Why is this so? Well, at 8,775 feet above sea level, the Tuolumne Meadows area is usually covered by a deep blanket of snow for over half the year. The Tioga Pass Road, which is the only road that accesses the area, is only open during the summer months, usually from around Memorial Day until sometime in late October. Opening and closing dates for the road can vary greatly from year to year, and are dependent on seasonal variations in snowfall. The area receives a tremendous amount of snow in most years, and with such a short season it’s easier and more cost-effective to set up the tent cabins before the season starts and then pack them back up when the season ends with the first major snowfall. Mid-July through the end of August are the safest bets when planning your visit. So, about those tent cabins… There are 69 to choose from, and each cabin can sleep up to four people. The tent cabins are erected over a bare concrete pad, but some carpeting is provided to make them a little more comfortable. The bedding will be instantly recognizable if you’ve ever served in the military: twin mattresses, stiff white sheets, and a somewhat itchy olive green wool blanket. At least you won’t have a drill sergeant telling you to make your bed in the morning. The bedding also includes a nice, thick, synthetic-fill comforter, which is essential for sleeping comfortably at this altitude. Temperatures routinely drop into the mid-30s at night, and you will get cold if your wood-burning stove goes out in the middle of the night (which it will). Bringing extra blankets might be a good idea if you’re a particularly cold sleeper.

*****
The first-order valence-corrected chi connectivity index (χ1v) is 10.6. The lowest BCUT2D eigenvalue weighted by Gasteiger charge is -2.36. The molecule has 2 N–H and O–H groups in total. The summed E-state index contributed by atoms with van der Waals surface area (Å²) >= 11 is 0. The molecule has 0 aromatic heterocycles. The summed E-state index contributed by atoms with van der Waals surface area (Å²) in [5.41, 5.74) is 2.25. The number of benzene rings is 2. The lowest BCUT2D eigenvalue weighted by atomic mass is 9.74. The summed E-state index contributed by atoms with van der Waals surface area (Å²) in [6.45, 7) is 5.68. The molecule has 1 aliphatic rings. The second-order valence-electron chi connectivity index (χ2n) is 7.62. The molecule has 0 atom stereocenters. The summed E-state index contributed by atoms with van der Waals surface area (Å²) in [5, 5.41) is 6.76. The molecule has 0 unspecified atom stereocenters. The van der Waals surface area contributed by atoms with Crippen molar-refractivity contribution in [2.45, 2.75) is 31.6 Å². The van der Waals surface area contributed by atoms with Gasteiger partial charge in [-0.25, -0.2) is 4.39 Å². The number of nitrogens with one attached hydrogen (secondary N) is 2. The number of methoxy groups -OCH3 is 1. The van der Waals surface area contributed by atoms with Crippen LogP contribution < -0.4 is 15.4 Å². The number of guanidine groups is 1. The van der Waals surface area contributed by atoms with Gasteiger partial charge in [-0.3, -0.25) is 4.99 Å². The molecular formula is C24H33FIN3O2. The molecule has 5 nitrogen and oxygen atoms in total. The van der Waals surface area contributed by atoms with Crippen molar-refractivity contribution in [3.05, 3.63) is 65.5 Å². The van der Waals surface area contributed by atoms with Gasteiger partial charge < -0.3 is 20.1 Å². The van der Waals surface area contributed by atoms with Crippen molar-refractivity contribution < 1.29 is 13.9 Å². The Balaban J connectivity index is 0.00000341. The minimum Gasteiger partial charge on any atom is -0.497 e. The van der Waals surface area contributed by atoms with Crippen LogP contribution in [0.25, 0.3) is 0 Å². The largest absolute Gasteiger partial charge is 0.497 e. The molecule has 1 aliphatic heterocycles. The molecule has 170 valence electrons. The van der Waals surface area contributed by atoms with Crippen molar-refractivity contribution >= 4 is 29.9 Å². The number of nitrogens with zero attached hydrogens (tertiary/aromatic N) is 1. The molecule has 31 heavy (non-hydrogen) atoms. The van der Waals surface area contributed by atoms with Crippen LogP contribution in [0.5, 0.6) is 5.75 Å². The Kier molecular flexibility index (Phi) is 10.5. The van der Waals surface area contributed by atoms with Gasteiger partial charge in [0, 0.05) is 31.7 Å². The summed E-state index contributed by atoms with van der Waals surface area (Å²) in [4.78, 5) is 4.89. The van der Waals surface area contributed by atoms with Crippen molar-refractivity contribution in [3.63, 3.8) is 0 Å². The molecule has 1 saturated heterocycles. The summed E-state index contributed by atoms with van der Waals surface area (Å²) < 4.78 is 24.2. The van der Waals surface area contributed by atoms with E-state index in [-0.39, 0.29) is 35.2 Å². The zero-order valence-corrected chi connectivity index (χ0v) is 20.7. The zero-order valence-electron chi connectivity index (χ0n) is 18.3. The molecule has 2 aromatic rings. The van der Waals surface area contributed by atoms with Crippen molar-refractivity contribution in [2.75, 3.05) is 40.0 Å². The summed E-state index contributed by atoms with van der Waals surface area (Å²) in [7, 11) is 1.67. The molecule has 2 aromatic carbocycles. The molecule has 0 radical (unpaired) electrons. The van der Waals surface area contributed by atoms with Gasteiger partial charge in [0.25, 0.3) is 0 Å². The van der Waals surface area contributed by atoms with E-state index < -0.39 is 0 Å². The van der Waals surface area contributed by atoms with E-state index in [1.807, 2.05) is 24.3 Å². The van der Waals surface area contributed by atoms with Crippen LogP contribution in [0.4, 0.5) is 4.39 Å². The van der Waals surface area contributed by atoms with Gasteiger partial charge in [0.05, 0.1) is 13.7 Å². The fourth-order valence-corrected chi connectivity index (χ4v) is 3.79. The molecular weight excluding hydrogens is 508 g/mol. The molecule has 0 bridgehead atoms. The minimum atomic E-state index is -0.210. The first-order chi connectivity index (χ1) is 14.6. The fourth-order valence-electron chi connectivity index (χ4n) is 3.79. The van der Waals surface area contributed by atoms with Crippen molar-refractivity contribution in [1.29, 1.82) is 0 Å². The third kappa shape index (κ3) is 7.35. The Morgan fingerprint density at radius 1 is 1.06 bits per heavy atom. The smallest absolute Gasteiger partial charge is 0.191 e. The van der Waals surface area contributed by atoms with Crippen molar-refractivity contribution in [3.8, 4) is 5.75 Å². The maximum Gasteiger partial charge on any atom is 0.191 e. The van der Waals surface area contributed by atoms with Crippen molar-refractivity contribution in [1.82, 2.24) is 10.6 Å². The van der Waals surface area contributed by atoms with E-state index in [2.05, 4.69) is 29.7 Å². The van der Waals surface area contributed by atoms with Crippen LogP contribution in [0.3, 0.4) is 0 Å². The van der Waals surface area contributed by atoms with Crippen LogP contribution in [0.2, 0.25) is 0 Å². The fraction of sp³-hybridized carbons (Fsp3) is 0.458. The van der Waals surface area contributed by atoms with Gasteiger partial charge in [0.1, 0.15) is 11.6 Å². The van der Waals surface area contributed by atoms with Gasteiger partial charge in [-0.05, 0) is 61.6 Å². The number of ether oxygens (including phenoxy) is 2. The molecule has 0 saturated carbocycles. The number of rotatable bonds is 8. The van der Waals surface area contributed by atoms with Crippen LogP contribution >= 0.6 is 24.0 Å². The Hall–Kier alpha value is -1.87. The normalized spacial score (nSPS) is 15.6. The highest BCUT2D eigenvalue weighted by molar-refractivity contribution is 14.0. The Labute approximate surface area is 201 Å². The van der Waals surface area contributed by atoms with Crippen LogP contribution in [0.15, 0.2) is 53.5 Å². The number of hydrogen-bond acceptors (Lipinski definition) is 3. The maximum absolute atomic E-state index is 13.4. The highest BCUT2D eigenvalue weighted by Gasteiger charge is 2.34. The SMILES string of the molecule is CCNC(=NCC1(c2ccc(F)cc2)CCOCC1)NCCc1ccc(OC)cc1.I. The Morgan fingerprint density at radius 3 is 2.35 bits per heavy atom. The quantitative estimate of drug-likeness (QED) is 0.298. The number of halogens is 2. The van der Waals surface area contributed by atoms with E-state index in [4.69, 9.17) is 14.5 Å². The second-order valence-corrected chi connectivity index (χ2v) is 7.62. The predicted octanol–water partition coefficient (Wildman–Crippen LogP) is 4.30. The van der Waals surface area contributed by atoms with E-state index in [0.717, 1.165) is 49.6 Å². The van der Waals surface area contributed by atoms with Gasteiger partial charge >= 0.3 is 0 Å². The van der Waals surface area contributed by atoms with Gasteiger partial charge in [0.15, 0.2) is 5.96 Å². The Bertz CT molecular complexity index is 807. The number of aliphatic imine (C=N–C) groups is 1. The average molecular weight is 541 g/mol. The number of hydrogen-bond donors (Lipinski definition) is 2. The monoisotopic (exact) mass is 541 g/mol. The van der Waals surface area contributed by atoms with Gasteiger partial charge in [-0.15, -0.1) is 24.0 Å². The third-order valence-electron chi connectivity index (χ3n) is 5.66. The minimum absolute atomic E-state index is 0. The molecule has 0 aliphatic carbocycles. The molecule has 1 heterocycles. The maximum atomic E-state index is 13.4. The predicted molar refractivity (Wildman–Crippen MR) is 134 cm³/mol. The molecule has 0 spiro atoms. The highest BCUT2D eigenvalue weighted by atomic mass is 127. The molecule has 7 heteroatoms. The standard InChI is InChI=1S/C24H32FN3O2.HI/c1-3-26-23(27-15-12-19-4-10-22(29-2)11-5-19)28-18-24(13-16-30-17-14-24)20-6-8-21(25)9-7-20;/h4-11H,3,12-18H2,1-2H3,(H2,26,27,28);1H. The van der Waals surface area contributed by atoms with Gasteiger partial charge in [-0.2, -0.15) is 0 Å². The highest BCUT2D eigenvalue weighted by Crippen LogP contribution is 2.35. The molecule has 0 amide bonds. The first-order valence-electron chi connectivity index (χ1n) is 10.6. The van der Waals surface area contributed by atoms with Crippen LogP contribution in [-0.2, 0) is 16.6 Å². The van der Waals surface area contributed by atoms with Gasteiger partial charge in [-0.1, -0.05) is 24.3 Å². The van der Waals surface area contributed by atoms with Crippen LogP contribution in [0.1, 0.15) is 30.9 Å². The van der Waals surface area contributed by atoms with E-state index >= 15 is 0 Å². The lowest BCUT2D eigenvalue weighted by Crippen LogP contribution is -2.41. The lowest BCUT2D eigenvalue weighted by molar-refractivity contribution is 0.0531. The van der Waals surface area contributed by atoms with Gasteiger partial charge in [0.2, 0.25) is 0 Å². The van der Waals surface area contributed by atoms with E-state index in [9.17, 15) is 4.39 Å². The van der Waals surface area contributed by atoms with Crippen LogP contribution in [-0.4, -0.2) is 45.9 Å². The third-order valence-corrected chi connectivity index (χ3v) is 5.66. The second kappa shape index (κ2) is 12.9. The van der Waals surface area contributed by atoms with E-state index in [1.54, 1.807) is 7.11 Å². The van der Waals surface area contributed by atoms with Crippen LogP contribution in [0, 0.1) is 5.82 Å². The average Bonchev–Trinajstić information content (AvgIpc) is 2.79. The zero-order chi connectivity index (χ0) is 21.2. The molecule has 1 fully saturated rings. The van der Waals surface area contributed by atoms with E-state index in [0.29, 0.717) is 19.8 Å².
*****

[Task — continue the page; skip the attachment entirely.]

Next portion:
The wood-burning stoves in each cabin do an excellent job of keeping the interior of the tent cabin warm at night. The problem is that the stoves are small enough that they’re virtually guaranteed to go out… usually around 3:00 in the morning. Keep an ample supply of fire wood near the stove, and plan on having to get up in the middle of the night to add some wood to the fire. You’ll only have to do it once, but you’ll be glad you did. Firewood, matches, and fire starter are provided in your room, and the staff will gladly give you as much firewood as you need. Don’t make the mistake we did and buy firewood over at the Tuolumne Meadows Store. The tent cabins also include a small table and a tiny clothes closet. A lantern is provided, but you might want to bring your own for extra lighting if you think you’ll need it. That’s about it. If you haven’t guessed already, there’s no electricity or running water. There’s also (oh, the horror!) no cell service or Wi-Fi. Welcome back to the Twentieth Century… Fortunately, there is a communal power strip near the front desk, so you can charge your electronic devices while you’re eating breakfast or dinner in the dining room.